Kazimierz Nowak

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Kazimierz Nowak
Kazimierz Nowak in profile.jpg
Born(1897-01-11)January 11, 1897
Stryj, Poland (now in Ukraine)
DiedOctober 13, 1937(1937-10-13) (aged 40)
Poznań, Poland
NationalityPolish
Occupationtraveller, correspondent, reporter and photographer

Kazimierz Nowak (January 11, 1897, Stryj – October 13, 1937, Poznań) was a Polish traveller, correspondent, reporter and photographer.

Born in Stryj, Nowak lived in Poznań following World War I. From 1931 to 1936, he traveled alone, by bicycle, on foot, on horse, by boat and on camel across Africa, covering a distance of 40,000 km from Libya to Cape Agulhas, South Africa and back to Algeria. He died in Poznań from pneumonia as a consequence of emaciation of the body due to travel, malaria, and leg surgery. Photographs from his African travel were published in Poland in 1962 in the album Przez Czarny Ląd (Across the Black Land). The book was edited by Nowak's daughter Elżbieta Nowak-Gliszewska and photographs were selected after consultation with professors Jan Czekanowski and Jerzy Loth.[1] Kazimierz Nowak's accounts of the travel were first published jointly only as late as 2000, in a book entitled Rowerem i pieszo przez Czarny Ląd (Across the Dark Continent). The Polish reporter Ryszard Kapuściński said in 2006 that it "is an utterly exceptional book", and added that:

Its content and the personality of the writer account for its compelling nature. As such, it should command greater attention and wider recognition. This incredible story unfailingly features in my lectures, discussions and commentaries on international affairs. I ardently hope that it will take place among the classics of Polish reportage.[2]

National Geographic Traveler (Polish edition) wrote that "Kazimierz Nowak is without a doubt a master of travel reportage".[3] On 25 November 2006, in the Hall of Poznań Main Railway Station where Nowak began and ended his travel, Ryszard Kapuściński unveiled a commemorative plaque dedicated to Nowak.[4]

Monument in Poznań dedicated to Kazimierz and his trip across Africa

The 7th extended Polish edition of the book was published in 2013. The book was translated into Hungarian language in 2014 (Kerékpárral és gyalog a fekete földrészen át)[5] and into English in 2017 (Across The Dark Continent. Bicycle Diaries from Africa 1931-1936).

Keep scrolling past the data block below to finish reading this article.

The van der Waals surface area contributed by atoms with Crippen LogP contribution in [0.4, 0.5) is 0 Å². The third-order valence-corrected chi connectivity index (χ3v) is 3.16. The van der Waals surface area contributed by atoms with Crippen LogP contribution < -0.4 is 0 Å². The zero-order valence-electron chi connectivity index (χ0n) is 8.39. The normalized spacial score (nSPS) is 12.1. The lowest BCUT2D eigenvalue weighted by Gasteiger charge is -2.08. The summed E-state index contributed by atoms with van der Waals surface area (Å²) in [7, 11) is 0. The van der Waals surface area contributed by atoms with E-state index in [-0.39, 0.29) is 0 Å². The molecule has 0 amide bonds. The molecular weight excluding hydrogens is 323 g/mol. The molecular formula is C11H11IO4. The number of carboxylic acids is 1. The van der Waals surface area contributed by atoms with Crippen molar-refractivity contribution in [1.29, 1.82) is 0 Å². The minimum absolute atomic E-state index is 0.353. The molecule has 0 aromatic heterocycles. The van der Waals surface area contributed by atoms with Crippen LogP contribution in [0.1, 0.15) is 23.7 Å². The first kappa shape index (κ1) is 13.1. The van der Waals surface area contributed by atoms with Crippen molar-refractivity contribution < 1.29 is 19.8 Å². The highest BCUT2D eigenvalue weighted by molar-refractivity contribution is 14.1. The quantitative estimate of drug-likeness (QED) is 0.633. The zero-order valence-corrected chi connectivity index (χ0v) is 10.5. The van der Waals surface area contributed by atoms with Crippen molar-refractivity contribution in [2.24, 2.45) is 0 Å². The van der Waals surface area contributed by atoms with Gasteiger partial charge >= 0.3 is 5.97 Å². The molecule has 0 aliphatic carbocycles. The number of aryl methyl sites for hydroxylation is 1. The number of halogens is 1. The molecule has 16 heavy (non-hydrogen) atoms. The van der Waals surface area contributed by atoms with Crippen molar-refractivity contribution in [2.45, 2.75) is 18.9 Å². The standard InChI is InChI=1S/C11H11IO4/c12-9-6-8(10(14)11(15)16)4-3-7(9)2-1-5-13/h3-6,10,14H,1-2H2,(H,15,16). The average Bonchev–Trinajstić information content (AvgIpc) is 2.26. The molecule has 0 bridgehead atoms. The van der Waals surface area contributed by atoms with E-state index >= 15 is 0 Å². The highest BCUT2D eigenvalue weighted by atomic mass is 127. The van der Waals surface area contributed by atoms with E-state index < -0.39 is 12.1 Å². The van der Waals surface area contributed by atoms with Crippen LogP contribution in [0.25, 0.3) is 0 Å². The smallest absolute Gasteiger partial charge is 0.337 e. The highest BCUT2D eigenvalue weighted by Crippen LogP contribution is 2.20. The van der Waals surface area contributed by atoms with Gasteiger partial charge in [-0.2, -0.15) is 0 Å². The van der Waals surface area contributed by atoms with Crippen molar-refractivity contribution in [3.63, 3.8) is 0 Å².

In 2011 Jacek Y. Łuczak wrote Nowak's biography Polska Kazimierza Nowaka. Przewodnik rowerzysty (Kazimierz Nowak's Poland. A Cyclist's Guidebook).[6] The book describes places in Poland Nowak visited during his 4 bicycle travels in the years 1925-1930 (1925-1926: around Europe; 1927-1928: Europe and North Africa; 1928: around Poland; 1930: Southern Poland and Western Europe).

In 2014 first volume of Nowak's letters from African travel to his wife was published in Poland as Kochana Maryś! Listy z Afryki. Second volume was published in 2015 and third in 2016.[7][8] The last volume is expected to be published in 2017.

Kazimierz Nowak crossing a desert in Africa

Notes[edit]

  1. ^ K. Nowak; E. Gliszewska (1962). Przez Czarny Ląd (in Polish). Warsaw: Wiedza Powszechna.
  2. ^ Nowak, Kazimierz (2017). Across the Dark Continent. Bicycle Diaries from Africa 1931-1936. Poznań, Poland: Sorus. |access-date= requires |url= (help)
  3. ^ "Recenzja książki "Rowerem i pieszo przez Czarny Ląd"". National Geographic Traveler (in Polish). February–March 2008. Retrieved 17 November 2016. Kazimierz Nowak to bez wątpienia mistrz reportażu podróżniczego.
  4. ^ Nowak, Kazimierz (2008). "Introduction to third edition (expanded)". Rowerem i pieszo przez czarny ląd. Sorus, Poznań. pp. 15–16. ISBN 978-83-89949-35-6.
  5. ^ Nowak, Kazimierz (2014). Kerékpárral és gyalog a fekete földrészen át (in Hungarian). Publikon. Retrieved 14 November 2016.
  6. ^ Łuczak, Jacek Y. (2011). Polska Kazimierza Nowaka (in Polish). Sorus. p. 368. ISBN 978-83-62653-02-7. Retrieved 14 November 2016.
  7. ^ Nowak, Kazimierz (2014–2016). Kochana Maryś! Listy z Afryki – tom I, II i III (in Polish). Sorus. Retrieved 14 November 2016.
  8. ^ "Listy z Afryki do żony (Letters from Africa to wife)". Kazimierz Nowak (in Polish). Retrieved 14 November 2016.

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